The LEGO Movie 2: The Second Part
The Walking Dead
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All Critics (26)
| Top Critics (6)
| Fresh (18)
| Rotten (8)
| DVD (2)
This one is best seen by film buffs and blindly devoted Woody Allen fans who will accept even his castigation. The rest of us can hope he cheers up soon.
Though there are laughs along the way, this is a truly mean-spirited picture.
With its blunt, artless angst, the picture leaves you feeling depleted, squashed.
One long cry of anguish about the price of fame comes perilously close to self-pity. And self-abuse.
It's the first Woody Allen film in which impotence has become the situation rather than the problem. This is a movie about a guy who has given up.
Invokes the mood of an early Fellini film as it swirls through the troubled recollections of a film director, played by Mr. Allen.
Woody Allen's altar is the art of filmmaking, and Stardust Memories is his crisis of faith.
Woody Allen pays tribute to Fellini's seminal 81/2 in this stylized, self-reflexive, often irritating feature.
Allen never seemed more indulgent, posturing, or physically repulsive -- and yet all the film's many strengths lie in its anatomisation of this nasty display.
A disappointing outing, despite its many laughs and inside jokes.
Woody at his most autobiographical.
An overlooked Woody Allen gem
Sandy Bates: You can't control life. It doesn't wind up perfectly. Only-only art you can control. Art and masturbation. Two areas in which I am an absolute expert.
Stardust Memories isn't a movie that jumps to mind when you think about Woody Allen. It is nowhere near his best and actually may be my least favorite film of his. I found it unlikable in a lost every way. This is odd because it is Allen paying his respects to Fellini and one of my favorite movies, 8 1/2. But just because you use Fellini type images and elements of plot from 8 1/2, doesn't mean you are making a worthwhile movie. This is just a bore of a film and probably Allen's most annoying.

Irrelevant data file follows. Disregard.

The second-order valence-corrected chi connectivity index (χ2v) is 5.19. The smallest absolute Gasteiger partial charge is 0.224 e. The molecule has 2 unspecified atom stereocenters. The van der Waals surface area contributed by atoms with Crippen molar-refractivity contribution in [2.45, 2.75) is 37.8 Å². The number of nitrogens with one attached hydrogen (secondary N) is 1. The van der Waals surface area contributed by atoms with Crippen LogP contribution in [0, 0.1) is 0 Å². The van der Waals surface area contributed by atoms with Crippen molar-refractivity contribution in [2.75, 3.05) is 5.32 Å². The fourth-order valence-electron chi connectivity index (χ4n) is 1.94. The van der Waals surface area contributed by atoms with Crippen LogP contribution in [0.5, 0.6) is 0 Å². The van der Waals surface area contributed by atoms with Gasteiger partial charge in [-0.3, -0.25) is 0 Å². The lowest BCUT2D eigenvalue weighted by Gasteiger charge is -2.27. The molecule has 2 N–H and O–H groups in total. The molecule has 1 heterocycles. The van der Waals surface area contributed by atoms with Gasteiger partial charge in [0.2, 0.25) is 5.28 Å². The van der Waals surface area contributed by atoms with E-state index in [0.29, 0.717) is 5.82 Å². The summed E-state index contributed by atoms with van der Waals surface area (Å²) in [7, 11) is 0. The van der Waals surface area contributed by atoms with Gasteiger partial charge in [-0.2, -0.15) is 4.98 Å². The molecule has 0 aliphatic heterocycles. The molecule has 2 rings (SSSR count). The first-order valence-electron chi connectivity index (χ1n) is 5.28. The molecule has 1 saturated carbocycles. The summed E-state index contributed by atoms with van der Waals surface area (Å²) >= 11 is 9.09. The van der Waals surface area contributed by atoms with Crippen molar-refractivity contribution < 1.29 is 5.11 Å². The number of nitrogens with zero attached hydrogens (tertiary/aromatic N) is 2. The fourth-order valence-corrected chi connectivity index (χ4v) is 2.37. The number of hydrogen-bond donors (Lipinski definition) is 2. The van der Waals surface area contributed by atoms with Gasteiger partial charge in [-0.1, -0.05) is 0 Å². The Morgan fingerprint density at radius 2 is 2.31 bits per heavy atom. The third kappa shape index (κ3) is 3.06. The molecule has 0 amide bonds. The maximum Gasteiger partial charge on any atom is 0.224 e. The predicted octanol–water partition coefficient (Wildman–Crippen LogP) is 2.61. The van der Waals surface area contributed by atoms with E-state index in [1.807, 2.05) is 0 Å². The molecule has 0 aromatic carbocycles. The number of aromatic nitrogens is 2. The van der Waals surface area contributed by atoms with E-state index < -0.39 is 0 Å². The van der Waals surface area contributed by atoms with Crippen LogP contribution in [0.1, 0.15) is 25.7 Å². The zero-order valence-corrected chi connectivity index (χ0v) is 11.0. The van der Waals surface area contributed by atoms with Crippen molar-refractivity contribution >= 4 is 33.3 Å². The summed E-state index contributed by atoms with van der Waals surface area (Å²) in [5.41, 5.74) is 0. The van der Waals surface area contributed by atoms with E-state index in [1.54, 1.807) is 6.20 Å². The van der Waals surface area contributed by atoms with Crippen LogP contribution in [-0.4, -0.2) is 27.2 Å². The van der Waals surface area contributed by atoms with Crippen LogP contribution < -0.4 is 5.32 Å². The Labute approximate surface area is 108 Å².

Sandy Bates is a talented director. He makes funny movies and when he decides to change direction and start making more serious pictures, he gets pressure from studio heads to stick to the comedy. While he stays at the Stardust Hotel, while attending a festival of his films, he has memories of the past and his loves. Along the way, we see him spend a great majority of his time fighting fans off who want to go him movie ideas and who want to shower him with praise for being such an intelligent filmmaker.
This whole experience got tedious after the first twenty minutes and became the most disappointing of any Woody Allen film I have ever seen. It isn't a movie I would ever recommend, but obviously people do like it, so I might just be crazy. I'll stick to Hannah and Her Sisters and Match Point; you can have this garbage.
Dear Mr. Allen,
Your film is famous for it's quote "I don't want to make funny movies anymore. I look around and all I see is human suffering."
And you're right, the world is filled with suffering, and that's exactly why you should make comedies. If I wanted to see human suffering I would turn on the news, read the newspaper, or walk down the street of any major metropolitan city. No one wants to pay $12 dollars to be reminded that the world sucks.
Next time you feel like popping a Bergman film into your DVD player, please re-watch Sullivan's Travels instead.
Your devoted fan,
Some scenes/shots remind me of Fellini. Some, of Bergman. The typical (and great) Woody Allen´s "philoshopical comedy". One of his best films.
And a plus: Charlotte Rampling is stunning!
Sorry, but I fell asleep. It reminded me of 8 1/2 but in the end I was forced to admit I like his "older, funnier films" better myself.
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